Playing the percentages

“75% Cabernet Sauvignon, 23% Cabernet Franc, and 2% Malbec”

Wait. 2% Malbec? 2%?

It’s perplexing for a new vinophile (oenophile if you’re being fancy) to imagine that 2% Malbec or 1% Petit Verdot can possibly make enough of a difference to change the character of a wine. 1% …really?

Ah, but this is where you get to the heart of a winemaker’s goal.

First, let’s look at that 1-2%  Can you really taste a difference? Well, try squeezing a bit of lemon juice in water, probably less than 1%, but surely you pick up on a freshness that wasn’t there before. How about that pinch of salt in tomato juice? Brings out the flavor doesn’t it? My favorite recipe for Daube du Bouef calls for 1/8 teaspoon of capers. That’s right, 1/8 teaspoon in a big old dutch oven full of meat, vegetables and spices. When an ingredient has a certain quality, it can go a long way.

So what do stalwart mixing grapes bring to the party?

Petit Verdot adds a small amount of tannin, color and flavor to a blend. It can also boost the mid palate of a Cabernet Sauvignon.

Malbec brings a luxurious color and robust tannins. If you are playing by the old rules, Malbec is one of the six grapes allowed in a blend of red Bordeaux wine.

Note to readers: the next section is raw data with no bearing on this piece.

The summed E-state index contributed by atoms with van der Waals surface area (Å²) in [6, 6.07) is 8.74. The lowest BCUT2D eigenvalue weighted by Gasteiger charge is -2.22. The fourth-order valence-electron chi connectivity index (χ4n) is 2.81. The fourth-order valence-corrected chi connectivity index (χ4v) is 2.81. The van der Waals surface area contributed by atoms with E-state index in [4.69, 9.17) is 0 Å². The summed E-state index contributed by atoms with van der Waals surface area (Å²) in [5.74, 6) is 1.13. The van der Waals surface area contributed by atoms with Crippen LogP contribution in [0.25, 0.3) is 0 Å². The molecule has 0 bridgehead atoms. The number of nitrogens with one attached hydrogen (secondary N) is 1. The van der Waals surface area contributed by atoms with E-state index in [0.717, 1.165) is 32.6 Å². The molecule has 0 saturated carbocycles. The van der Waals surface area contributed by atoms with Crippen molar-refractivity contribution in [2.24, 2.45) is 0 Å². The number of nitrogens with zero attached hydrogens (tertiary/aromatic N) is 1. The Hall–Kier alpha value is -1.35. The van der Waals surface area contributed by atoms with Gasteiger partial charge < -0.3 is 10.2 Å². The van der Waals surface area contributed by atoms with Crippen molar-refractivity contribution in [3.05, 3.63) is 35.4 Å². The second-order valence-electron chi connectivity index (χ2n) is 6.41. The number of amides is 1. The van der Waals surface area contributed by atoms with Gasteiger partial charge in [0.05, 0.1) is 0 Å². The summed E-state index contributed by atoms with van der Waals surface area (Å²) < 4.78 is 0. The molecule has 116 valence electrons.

In whites, Semillon gifts a soft, smooth flavor and some herbal spiciness. You may see this blended with Sauvignon Blanc or Chardonnay.

Blending is an art, the alchemy of certain varietals that reveals subtle nuance and grace. Winemakers seek to bring balance, express particular notes, or layer character in their philters. A few percent of just the right this or that can conjure up gold in a glass.

One of my new year’s resolutions is to explore new wines. Experiencing traditional blending grapes as varietals seems a good place to start.

Some favorite Malbecs. Sensuously dark with seductive tannins :

Domanico Cellars 2012 Alder Ridge Vineyard, Horse Heaven Hills
Sparkman Cellars 2012 Preposterous Kipsun Vineyard, Red Mountain
Capataz (Darioush) 2011, Mendoza, Argentina

Some favorite Petit Verdots. An irresistable, shadowy Maltese Falcom in your glass:

Domanico Cellars 2012 Alder Ridge Vineyard, Horse Heaven Hills
Northstar 2010 Stone Tree Vineyard, Wahluke Slope

Advertisements

Leave a Reply

Fill in your details below or click an icon to log in:

WordPress.com Logo

You are commenting using your WordPress.com account. Log Out / Change )

Twitter picture

You are commenting using your Twitter account. Log Out / Change )

Facebook photo

You are commenting using your Facebook account. Log Out / Change )

Google+ photo

You are commenting using your Google+ account. Log Out / Change )

Connecting to %s